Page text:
Excessive rainfall in May and June in recent years has hastened the need for research on tools that can aid in the determination of when fertilizer should be applied and at what rate. A planned study on rescue N treatments is difficult as it hinges on climatic conditions that are difficult to predict. While it can be difficult to fully simulate a situation of excessive N loss, a low rate of fertilizer can be applied to fields to simulate low availability of N. This low rate should allow us to compare some of the currently available tools for use in predicting N needs. The objectives of our proposed project are to:

Goals and Objectives

  1. Compare the effectiveness of models of adjusting corn N rates in-season for corn
  2. Determine if late season rescue N can increase corn grain yield

materials and methods

Two sets of on-farm strip trials will be conducted. Study 1 will compare the effectiveness of models (or active sensors if we cannot get access to a crop model) for predicting in season N requirement. Three strips will be used. Strip 1 will consist of pre-plant N applied at the rate suggested by the corn N rate calculator, strip 2 will be a base rate of N 45-50 lbs followed by a single rate of side dress N, strip 3 will be the 45-50 lb base rate plus N applied based on a crop model (or active sensor) where N will be variable applied along the strip based on soil properties. All treatments will be applied with commercial equipment and replicated 3 times. Strip lengths will ideally be a minimum of 900 feet long to allow for sub-divisions along the reps to compare treatment differences by soil type or location within the field. Funds are budgeted to take soil samples to fine tune model or active sensor data. All side-dress will be planned for between the V5-V10 growth stages. Two locations will be planned.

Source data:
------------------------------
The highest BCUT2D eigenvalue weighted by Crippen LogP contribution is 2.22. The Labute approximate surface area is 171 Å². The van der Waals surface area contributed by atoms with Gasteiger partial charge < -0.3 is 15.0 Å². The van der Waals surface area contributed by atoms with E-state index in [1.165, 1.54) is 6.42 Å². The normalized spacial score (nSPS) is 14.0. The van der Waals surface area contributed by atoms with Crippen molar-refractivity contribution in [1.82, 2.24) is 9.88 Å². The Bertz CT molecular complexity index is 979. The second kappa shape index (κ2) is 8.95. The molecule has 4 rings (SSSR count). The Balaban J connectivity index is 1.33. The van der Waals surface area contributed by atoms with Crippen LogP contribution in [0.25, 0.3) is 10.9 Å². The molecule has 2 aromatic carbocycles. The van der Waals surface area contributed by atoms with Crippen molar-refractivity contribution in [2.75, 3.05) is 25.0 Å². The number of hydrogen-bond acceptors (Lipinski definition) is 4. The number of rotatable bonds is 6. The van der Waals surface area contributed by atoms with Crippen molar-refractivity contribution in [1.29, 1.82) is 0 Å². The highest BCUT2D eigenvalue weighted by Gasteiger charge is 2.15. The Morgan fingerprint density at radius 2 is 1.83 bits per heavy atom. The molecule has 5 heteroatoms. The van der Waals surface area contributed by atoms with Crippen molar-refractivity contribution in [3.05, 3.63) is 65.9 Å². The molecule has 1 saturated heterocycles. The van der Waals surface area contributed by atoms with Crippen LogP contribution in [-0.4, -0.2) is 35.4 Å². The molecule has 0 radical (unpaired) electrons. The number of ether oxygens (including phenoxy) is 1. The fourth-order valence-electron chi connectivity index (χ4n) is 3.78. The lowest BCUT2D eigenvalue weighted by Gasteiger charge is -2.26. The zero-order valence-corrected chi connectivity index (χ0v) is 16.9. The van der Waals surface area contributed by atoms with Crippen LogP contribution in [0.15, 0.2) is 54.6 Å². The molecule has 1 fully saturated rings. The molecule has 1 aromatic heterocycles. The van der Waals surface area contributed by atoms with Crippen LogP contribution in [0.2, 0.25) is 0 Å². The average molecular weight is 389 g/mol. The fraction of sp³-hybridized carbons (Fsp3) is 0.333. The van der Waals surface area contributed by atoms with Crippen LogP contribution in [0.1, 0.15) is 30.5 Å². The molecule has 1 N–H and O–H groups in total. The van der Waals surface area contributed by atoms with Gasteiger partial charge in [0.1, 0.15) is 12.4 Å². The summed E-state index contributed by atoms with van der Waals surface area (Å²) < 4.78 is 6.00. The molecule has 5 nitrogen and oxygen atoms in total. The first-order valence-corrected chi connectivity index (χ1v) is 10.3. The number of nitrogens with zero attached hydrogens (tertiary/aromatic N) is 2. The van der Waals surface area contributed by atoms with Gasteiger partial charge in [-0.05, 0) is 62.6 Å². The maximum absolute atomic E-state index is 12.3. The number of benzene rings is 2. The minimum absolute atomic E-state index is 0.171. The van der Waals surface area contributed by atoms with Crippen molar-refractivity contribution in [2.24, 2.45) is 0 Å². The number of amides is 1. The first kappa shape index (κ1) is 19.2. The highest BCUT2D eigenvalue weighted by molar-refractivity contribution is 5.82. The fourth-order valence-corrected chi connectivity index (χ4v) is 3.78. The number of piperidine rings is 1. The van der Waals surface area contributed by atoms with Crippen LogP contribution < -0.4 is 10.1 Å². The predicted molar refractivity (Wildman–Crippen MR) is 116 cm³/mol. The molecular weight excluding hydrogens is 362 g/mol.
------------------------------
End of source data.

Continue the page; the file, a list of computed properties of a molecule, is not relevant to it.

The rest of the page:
On-farm study 2 will be established if needed in southern Minnesota where excessive N loss has occurred due to heavy rainfall in May or June. These sets of studies will be established only if necessary. Funds requested will cover the cost of yield loss for leaving three check strips within fields where N will be applied at V10 or later or to cover the costs associated with fertilizer and application. Check strips will ideally be compared to a single rate of rescue N applied across the field. However, variable N rates could be used for this study. The important treatment will be the no N strips in the field to give use a yes/no comparison. Funds are requested for potentially 2-4 sites per year. We are not targeting a specific placement of source of N for study 2 (such as y-drops versus coulter injection of UAN). Evaluations of placement options need to be made in more controlled environments. Strip lengths will be 900 feet long or greater.

Both on-farm strip trials will be harvested with a combine with a yield monitor. Strip widths for both studies would ideally be wide enough for two passes of the combine at harvest.